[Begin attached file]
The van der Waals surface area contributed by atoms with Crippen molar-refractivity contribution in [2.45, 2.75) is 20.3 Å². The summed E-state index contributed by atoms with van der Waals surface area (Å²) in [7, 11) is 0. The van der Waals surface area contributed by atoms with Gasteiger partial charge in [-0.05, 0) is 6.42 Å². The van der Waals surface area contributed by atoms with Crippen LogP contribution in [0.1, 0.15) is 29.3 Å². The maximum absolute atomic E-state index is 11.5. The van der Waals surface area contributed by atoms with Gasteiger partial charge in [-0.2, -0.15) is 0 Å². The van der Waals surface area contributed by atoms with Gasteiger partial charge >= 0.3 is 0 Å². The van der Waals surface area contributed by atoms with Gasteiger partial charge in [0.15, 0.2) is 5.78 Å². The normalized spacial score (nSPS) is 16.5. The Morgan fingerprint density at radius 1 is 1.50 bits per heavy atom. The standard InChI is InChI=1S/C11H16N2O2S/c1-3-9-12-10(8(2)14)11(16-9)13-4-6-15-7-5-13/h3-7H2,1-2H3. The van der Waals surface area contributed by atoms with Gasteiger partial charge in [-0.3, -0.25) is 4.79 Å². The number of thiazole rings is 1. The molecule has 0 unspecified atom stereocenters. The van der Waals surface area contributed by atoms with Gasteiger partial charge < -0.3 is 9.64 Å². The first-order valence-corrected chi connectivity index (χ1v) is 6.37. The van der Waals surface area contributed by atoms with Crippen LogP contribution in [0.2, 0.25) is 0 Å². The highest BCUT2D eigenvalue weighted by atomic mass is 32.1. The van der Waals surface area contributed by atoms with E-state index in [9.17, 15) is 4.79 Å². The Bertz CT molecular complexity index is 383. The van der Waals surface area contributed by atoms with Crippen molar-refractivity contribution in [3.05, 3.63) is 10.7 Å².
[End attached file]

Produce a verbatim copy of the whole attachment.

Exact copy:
The van der Waals surface area contributed by atoms with Crippen molar-refractivity contribution in [2.45, 2.75) is 20.3 Å². The summed E-state index contributed by atoms with van der Waals surface area (Å²) in [7, 11) is 0. The van der Waals surface area contributed by atoms with Gasteiger partial charge in [-0.05, 0) is 6.42 Å². The van der Waals surface area contributed by atoms with Crippen LogP contribution in [0.1, 0.15) is 29.3 Å². The maximum absolute atomic E-state index is 11.5. The van der Waals surface area contributed by atoms with Gasteiger partial charge in [-0.2, -0.15) is 0 Å². The van der Waals surface area contributed by atoms with Gasteiger partial charge >= 0.3 is 0 Å². The van der Waals surface area contributed by atoms with Gasteiger partial charge in [0.15, 0.2) is 5.78 Å². The normalized spacial score (nSPS) is 16.5. The Morgan fingerprint density at radius 1 is 1.50 bits per heavy atom. The standard InChI is InChI=1S/C11H16N2O2S/c1-3-9-12-10(8(2)14)11(16-9)13-4-6-15-7-5-13/h3-7H2,1-2H3. The van der Waals surface area contributed by atoms with Gasteiger partial charge in [-0.3, -0.25) is 4.79 Å². The number of thiazole rings is 1. The molecule has 0 unspecified atom stereocenters. The van der Waals surface area contributed by atoms with Gasteiger partial charge < -0.3 is 9.64 Å². The first-order valence-corrected chi connectivity index (χ1v) is 6.37. The van der Waals surface area contributed by atoms with Crippen LogP contribution in [0.2, 0.25) is 0 Å². The highest BCUT2D eigenvalue weighted by atomic mass is 32.1. The van der Waals surface area contributed by atoms with E-state index in [9.17, 15) is 4.79 Å². The Bertz CT molecular complexity index is 383. The van der Waals surface area contributed by atoms with Crippen molar-refractivity contribution in [3.05, 3.63) is 10.7 Å².